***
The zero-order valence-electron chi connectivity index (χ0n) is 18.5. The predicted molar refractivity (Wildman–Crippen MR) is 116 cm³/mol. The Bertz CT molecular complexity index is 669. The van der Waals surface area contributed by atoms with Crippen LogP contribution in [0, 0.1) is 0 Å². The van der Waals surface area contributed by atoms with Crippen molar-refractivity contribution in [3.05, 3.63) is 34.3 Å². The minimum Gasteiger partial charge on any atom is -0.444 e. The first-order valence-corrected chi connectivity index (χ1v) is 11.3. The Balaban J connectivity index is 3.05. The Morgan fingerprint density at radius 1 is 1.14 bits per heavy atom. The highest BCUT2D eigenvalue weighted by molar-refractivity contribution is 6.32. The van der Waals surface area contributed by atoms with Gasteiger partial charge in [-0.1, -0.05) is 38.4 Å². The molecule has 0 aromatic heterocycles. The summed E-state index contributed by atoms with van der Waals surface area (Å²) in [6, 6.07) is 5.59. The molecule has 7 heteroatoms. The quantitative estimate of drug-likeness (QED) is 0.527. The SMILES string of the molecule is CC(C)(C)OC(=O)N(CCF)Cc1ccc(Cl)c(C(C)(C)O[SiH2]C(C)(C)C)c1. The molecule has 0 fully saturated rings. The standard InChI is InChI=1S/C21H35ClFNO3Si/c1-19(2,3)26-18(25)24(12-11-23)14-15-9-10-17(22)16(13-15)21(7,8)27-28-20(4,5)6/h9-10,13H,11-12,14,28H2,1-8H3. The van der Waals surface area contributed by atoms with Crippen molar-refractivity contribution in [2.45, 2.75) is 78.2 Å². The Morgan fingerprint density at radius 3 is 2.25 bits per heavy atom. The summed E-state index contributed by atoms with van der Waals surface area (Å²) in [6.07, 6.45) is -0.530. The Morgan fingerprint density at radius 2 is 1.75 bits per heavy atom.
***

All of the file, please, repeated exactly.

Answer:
The zero-order valence-electron chi connectivity index (χ0n) is 18.5. The predicted molar refractivity (Wildman–Crippen MR) is 116 cm³/mol. The Bertz CT molecular complexity index is 669. The van der Waals surface area contributed by atoms with Crippen LogP contribution in [0, 0.1) is 0 Å². The van der Waals surface area contributed by atoms with Crippen molar-refractivity contribution in [3.05, 3.63) is 34.3 Å². The minimum Gasteiger partial charge on any atom is -0.444 e. The first-order valence-corrected chi connectivity index (χ1v) is 11.3. The Balaban J connectivity index is 3.05. The Morgan fingerprint density at radius 1 is 1.14 bits per heavy atom. The highest BCUT2D eigenvalue weighted by molar-refractivity contribution is 6.32. The van der Waals surface area contributed by atoms with Gasteiger partial charge in [-0.1, -0.05) is 38.4 Å². The molecule has 0 aromatic heterocycles. The summed E-state index contributed by atoms with van der Waals surface area (Å²) in [6, 6.07) is 5.59. The molecule has 7 heteroatoms. The quantitative estimate of drug-likeness (QED) is 0.527. The SMILES string of the molecule is CC(C)(C)OC(=O)N(CCF)Cc1ccc(Cl)c(C(C)(C)O[SiH2]C(C)(C)C)c1. The molecule has 0 fully saturated rings. The standard InChI is InChI=1S/C21H35ClFNO3Si/c1-19(2,3)26-18(25)24(12-11-23)14-15-9-10-17(22)16(13-15)21(7,8)27-28-20(4,5)6/h9-10,13H,11-12,14,28H2,1-8H3. The van der Waals surface area contributed by atoms with Crippen molar-refractivity contribution in [2.45, 2.75) is 78.2 Å². The Morgan fingerprint density at radius 3 is 2.25 bits per heavy atom. The summed E-state index contributed by atoms with van der Waals surface area (Å²) in [6.07, 6.45) is -0.530. The Morgan fingerprint density at radius 2 is 1.75 bits per heavy atom.